Book review: The Knowledge by Martha Grimes

Sunday, April 1, 2018 Permalink

Ten-fifteen years ago, if you’d asked about my favourite book series I probably would have said it was those by Martha Grimes and featuring Scotland Yard detective Richard Jury alongside the aristocratic but diffident Melrose Plant.

All named after a pub featured the in book (kicking off with The Man With A Load of Mischief in 1981), they were my comfort reads. I LOVED our main players – Jury himself and Melrose Plant of course. I’d even worked out who should play each in a TV series at one point. (And was later disappointed to see those cast in a German series based on the books – a bit like my response to the UK TV version of the Elizabeth George’s Inspector Thomas Lynley series.)

Book review: The Knowledge by Martha GrimesThe Knowledge
by Martha Grimes
Series: Richard Jury #24
Published by Atlantic Monthly Press
on April 3rd 2018
Source: NetGalley
Buy on Amazon
Genres: Crime Fiction, Police Procedural
ISBN: 0802128017, 9780802128010
Pages: 368
three-half-stars
Goodreads

Robbie Parsons is one of London’s finest, a black cab driver who knows every street, every theater, every landmark in the city by heart. In his backseat is a man with a gun in his hand—a man who brazenly committed a crime in front of the Artemis Club, a rarefied art gallery-cum-casino, then jumped in and ordered Parsons to drive. As the criminal eventually escapes to Nairobi, Detective Superintendent Richard Jury comes across the case in the Saturday paper.

Two days previously, Jury had met and instantly connected with one of the victims of the crime, a professor of astrophysics at Columbia and an expert gambler. Feeling personally affronted, Jury soon enlists Melrose Plant, Marshall Trueblood, and his whole gang of merry characters to contend with a case that takes unexpected turns into Tanzanian gem mines, a closed casino in Reno, Nevada, and a pub that only London’s black cabbies, those who have “the knowledge,” can find.

I struggled a little at one point in this series. Jury seemed to constantly be falling in love with women you’d least expect and it felt as if the story, and our characters, floundered a little. Even now I’m not sure if their lives are really going anywhere. Perhaps Grimes doesn’t know where she wants to take them. Indeed, I read somewhere that she’d ‘slowed’ time between each book in the series to avoid the characters ageing too much.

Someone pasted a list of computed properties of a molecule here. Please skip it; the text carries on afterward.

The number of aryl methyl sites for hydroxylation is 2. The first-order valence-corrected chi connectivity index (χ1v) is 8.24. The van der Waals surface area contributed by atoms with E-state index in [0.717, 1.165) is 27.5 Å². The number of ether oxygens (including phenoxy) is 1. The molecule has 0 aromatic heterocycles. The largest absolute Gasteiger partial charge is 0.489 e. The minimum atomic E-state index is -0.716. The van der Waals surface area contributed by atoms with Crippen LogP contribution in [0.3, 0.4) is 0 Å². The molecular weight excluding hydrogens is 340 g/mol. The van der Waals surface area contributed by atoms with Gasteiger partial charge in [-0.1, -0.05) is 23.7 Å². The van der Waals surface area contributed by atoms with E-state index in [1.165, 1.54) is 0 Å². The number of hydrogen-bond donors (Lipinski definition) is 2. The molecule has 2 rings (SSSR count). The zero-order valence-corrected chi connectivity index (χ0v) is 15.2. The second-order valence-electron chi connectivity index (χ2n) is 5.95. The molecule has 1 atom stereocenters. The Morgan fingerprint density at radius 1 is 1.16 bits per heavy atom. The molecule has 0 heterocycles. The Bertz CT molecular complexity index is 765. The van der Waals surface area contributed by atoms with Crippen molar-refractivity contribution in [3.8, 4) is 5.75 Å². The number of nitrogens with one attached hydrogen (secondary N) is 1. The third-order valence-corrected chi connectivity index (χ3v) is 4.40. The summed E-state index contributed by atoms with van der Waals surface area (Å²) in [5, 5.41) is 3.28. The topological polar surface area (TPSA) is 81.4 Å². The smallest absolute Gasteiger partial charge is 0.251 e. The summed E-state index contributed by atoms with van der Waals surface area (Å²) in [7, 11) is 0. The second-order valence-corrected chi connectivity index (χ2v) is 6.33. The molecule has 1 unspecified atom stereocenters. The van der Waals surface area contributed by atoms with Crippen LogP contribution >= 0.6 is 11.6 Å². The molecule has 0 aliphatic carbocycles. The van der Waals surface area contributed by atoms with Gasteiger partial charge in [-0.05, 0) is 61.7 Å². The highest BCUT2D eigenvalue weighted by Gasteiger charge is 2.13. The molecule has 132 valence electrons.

And in reality they haven’t really aged since I first met them 20-30 years ago, which IS a good thing for me. I don’t want to read about them as 80yr olds, but would prefer they stay in their 30s, 40s or 50s. (Or perhaps I want them to age at a similar pace to me…. which I’d also like to be slowed down if at all possible? #Kthnxbai).

Once upon a time if anyone had once asked me what book series I’d like to be transported to, I would have chosen this one, and Melrose’s – directionless but fun nevertheless – life in Long Piddleton.)

There are many things I adore about the series. The characters, obviously. Grimes really nails the voices of her main cast, including Jury, Plant, Jury’s colleague Wiggins and neighbour Carole-Anne Palutski, along with Plant’s eccentric band of English aristocrats; incidentally, written incredibly well by an American author.

And… I think I’ve said this before, she writes kids really really well. Many of her Jury / Plant series have featured self-possessed and audacious youngsters all playing well off both main characters. (And then of course there’s her Emma Graham series, centred around the series’ 12yr old namesake.)

It’s no different here as we’re dragged from London to Kenya by Patty, a 10yr old street kid. (One needs to suspend disbelief, I must admit, in contemplating how a child could travel on two international flights, roam about Nairobi and eventually run into the one person she needs to. But, #whatevs)

I could easily have read this in a sitting and was tempted to ditch my plans to do so. My original plan involved only starting the book but I kept going, such is the warm enveloping nature of Grimes’ narrative.

As always, both of our heroes get their time in the spotlight – I’ve wondered if she prefers one over the other – and think I was once very much in team Jury camp, but am prevaricating a bit about that (and team-Melrose) as I’ve gotten older.

The Knowledge by Martha Grimes will be published by Grove Atlantic and available in early April 2018.

I received an electronic copy of this book via NetGalley for review purposes.

Booktopia

three-half-stars

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